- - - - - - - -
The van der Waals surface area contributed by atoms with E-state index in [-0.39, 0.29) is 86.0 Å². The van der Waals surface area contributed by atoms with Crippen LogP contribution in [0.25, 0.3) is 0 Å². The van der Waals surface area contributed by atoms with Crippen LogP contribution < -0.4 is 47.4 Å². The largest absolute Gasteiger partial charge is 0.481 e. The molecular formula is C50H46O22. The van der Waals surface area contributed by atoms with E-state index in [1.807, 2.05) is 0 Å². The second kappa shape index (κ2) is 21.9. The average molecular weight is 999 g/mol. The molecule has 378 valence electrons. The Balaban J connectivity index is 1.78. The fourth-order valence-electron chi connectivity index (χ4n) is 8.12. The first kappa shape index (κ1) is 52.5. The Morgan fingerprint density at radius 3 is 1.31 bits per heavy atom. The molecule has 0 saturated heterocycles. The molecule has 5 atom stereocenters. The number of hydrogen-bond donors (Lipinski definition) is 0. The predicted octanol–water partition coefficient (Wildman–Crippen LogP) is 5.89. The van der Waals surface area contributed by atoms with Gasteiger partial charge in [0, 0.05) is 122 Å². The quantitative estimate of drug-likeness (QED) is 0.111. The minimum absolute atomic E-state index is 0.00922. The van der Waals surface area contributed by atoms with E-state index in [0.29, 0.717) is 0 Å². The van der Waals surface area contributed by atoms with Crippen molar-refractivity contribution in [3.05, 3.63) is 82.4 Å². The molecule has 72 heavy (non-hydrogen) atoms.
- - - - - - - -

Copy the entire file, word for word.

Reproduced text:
The van der Waals surface area contributed by atoms with E-state index in [-0.39, 0.29) is 86.0 Å². The van der Waals surface area contributed by atoms with Crippen LogP contribution in [0.25, 0.3) is 0 Å². The van der Waals surface area contributed by atoms with Crippen LogP contribution < -0.4 is 47.4 Å². The largest absolute Gasteiger partial charge is 0.481 e. The molecular formula is C50H46O22. The van der Waals surface area contributed by atoms with E-state index in [1.807, 2.05) is 0 Å². The second kappa shape index (κ2) is 21.9. The average molecular weight is 999 g/mol. The molecule has 378 valence electrons. The Balaban J connectivity index is 1.78. The fourth-order valence-electron chi connectivity index (χ4n) is 8.12. The first kappa shape index (κ1) is 52.5. The Morgan fingerprint density at radius 3 is 1.31 bits per heavy atom. The molecule has 0 saturated heterocycles. The molecule has 5 atom stereocenters. The number of hydrogen-bond donors (Lipinski definition) is 0. The predicted octanol–water partition coefficient (Wildman–Crippen LogP) is 5.89. The van der Waals surface area contributed by atoms with Gasteiger partial charge in [0, 0.05) is 122 Å². The quantitative estimate of drug-likeness (QED) is 0.111. The minimum absolute atomic E-state index is 0.00922. The van der Waals surface area contributed by atoms with E-state index in [0.29, 0.717) is 0 Å². The van der Waals surface area contributed by atoms with Crippen molar-refractivity contribution in [3.05, 3.63) is 82.4 Å². The molecule has 72 heavy (non-hydrogen) atoms.